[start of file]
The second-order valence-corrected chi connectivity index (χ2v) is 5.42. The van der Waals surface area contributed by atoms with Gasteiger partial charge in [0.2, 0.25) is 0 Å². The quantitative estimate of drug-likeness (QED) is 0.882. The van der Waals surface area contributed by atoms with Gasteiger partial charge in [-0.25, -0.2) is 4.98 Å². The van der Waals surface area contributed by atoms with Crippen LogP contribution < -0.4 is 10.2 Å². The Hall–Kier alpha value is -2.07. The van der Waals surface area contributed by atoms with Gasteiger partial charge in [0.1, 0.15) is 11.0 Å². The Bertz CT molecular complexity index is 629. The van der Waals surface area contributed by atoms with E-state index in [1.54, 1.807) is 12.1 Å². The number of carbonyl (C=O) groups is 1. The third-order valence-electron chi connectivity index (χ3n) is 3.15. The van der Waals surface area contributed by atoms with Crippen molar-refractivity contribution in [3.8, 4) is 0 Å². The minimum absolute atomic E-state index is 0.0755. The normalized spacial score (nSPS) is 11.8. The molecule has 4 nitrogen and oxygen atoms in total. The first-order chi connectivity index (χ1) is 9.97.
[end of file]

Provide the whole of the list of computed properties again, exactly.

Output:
The second-order valence-corrected chi connectivity index (χ2v) is 5.42. The van der Waals surface area contributed by atoms with Gasteiger partial charge in [0.2, 0.25) is 0 Å². The quantitative estimate of drug-likeness (QED) is 0.882. The van der Waals surface area contributed by atoms with Gasteiger partial charge in [-0.25, -0.2) is 4.98 Å². The van der Waals surface area contributed by atoms with Crippen LogP contribution < -0.4 is 10.2 Å². The Hall–Kier alpha value is -2.07. The van der Waals surface area contributed by atoms with Gasteiger partial charge in [0.1, 0.15) is 11.0 Å². The Bertz CT molecular complexity index is 629. The van der Waals surface area contributed by atoms with E-state index in [1.54, 1.807) is 12.1 Å². The number of carbonyl (C=O) groups is 1. The third-order valence-electron chi connectivity index (χ3n) is 3.15. The van der Waals surface area contributed by atoms with Crippen molar-refractivity contribution in [3.8, 4) is 0 Å². The minimum absolute atomic E-state index is 0.0755. The normalized spacial score (nSPS) is 11.8. The molecule has 4 nitrogen and oxygen atoms in total. The first-order chi connectivity index (χ1) is 9.97.